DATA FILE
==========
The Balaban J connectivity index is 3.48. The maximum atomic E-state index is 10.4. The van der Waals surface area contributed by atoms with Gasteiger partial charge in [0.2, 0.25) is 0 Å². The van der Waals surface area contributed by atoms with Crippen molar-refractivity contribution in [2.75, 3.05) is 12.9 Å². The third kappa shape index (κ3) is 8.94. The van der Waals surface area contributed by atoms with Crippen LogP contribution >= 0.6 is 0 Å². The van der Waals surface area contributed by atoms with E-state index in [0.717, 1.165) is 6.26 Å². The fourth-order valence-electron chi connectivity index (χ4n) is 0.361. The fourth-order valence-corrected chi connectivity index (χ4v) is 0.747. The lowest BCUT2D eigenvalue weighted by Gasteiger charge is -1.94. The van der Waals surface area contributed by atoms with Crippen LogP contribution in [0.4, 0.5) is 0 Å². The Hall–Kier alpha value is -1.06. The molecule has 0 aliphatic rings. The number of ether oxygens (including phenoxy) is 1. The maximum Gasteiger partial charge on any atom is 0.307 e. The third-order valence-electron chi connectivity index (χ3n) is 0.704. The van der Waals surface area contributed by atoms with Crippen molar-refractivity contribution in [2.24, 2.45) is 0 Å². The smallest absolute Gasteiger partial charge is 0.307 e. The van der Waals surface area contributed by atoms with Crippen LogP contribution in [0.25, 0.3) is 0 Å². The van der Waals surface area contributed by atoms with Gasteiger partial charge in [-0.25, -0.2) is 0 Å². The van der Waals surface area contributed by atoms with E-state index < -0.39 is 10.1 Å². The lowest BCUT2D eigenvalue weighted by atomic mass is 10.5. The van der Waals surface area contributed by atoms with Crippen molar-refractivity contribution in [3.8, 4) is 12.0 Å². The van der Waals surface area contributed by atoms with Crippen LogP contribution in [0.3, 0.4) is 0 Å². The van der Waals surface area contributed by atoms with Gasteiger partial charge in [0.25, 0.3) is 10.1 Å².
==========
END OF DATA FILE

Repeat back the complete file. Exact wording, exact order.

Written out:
The Balaban J connectivity index is 3.48. The maximum atomic E-state index is 10.4. The van der Waals surface area contributed by atoms with Gasteiger partial charge in [0.2, 0.25) is 0 Å². The van der Waals surface area contributed by atoms with Crippen molar-refractivity contribution in [2.75, 3.05) is 12.9 Å². The third kappa shape index (κ3) is 8.94. The van der Waals surface area contributed by atoms with Crippen LogP contribution >= 0.6 is 0 Å². The van der Waals surface area contributed by atoms with E-state index in [0.717, 1.165) is 6.26 Å². The fourth-order valence-electron chi connectivity index (χ4n) is 0.361. The fourth-order valence-corrected chi connectivity index (χ4v) is 0.747. The lowest BCUT2D eigenvalue weighted by Gasteiger charge is -1.94. The van der Waals surface area contributed by atoms with Crippen LogP contribution in [0.4, 0.5) is 0 Å². The Hall–Kier alpha value is -1.06. The molecule has 0 aliphatic rings. The number of ether oxygens (including phenoxy) is 1. The maximum Gasteiger partial charge on any atom is 0.307 e. The third-order valence-electron chi connectivity index (χ3n) is 0.704. The van der Waals surface area contributed by atoms with Crippen molar-refractivity contribution in [2.24, 2.45) is 0 Å². The smallest absolute Gasteiger partial charge is 0.307 e. The van der Waals surface area contributed by atoms with Crippen LogP contribution in [0.25, 0.3) is 0 Å². The van der Waals surface area contributed by atoms with Gasteiger partial charge in [-0.25, -0.2) is 0 Å². The van der Waals surface area contributed by atoms with E-state index < -0.39 is 10.1 Å². The lowest BCUT2D eigenvalue weighted by atomic mass is 10.5. The van der Waals surface area contributed by atoms with Crippen molar-refractivity contribution in [3.8, 4) is 12.0 Å². The van der Waals surface area contributed by atoms with Crippen LogP contribution in [0.3, 0.4) is 0 Å². The van der Waals surface area contributed by atoms with Gasteiger partial charge in [0.25, 0.3) is 10.1 Å².